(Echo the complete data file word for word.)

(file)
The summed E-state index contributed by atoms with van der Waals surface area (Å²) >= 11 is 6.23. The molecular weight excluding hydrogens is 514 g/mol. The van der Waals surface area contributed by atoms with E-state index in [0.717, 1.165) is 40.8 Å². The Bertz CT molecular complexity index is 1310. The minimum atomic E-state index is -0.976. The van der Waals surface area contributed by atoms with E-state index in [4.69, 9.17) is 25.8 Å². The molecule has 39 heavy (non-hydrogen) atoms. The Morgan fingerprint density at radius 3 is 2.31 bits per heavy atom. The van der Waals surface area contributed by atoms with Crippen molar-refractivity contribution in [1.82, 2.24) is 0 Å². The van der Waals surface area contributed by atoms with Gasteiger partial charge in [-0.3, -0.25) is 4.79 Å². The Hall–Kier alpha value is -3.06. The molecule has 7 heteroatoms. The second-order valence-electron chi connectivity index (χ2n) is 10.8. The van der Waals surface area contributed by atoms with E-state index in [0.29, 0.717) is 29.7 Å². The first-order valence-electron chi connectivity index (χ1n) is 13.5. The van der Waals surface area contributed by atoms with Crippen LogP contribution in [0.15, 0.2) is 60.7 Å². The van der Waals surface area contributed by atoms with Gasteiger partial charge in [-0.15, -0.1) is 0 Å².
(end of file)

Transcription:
The summed E-state index contributed by atoms with van der Waals surface area (Å²) >= 11 is 6.23. The molecular weight excluding hydrogens is 514 g/mol. The van der Waals surface area contributed by atoms with E-state index in [0.717, 1.165) is 40.8 Å². The Bertz CT molecular complexity index is 1310. The minimum atomic E-state index is -0.976. The van der Waals surface area contributed by atoms with E-state index in [4.69, 9.17) is 25.8 Å². The molecule has 39 heavy (non-hydrogen) atoms. The Morgan fingerprint density at radius 3 is 2.31 bits per heavy atom. The van der Waals surface area contributed by atoms with Crippen molar-refractivity contribution in [1.82, 2.24) is 0 Å². The van der Waals surface area contributed by atoms with Gasteiger partial charge in [-0.3, -0.25) is 4.79 Å². The Hall–Kier alpha value is -3.06. The molecule has 7 heteroatoms. The second-order valence-electron chi connectivity index (χ2n) is 10.8. The van der Waals surface area contributed by atoms with E-state index in [0.29, 0.717) is 29.7 Å². The first-order valence-electron chi connectivity index (χ1n) is 13.5. The van der Waals surface area contributed by atoms with Crippen LogP contribution in [0.15, 0.2) is 60.7 Å². The van der Waals surface area contributed by atoms with Gasteiger partial charge in [-0.15, -0.1) is 0 Å².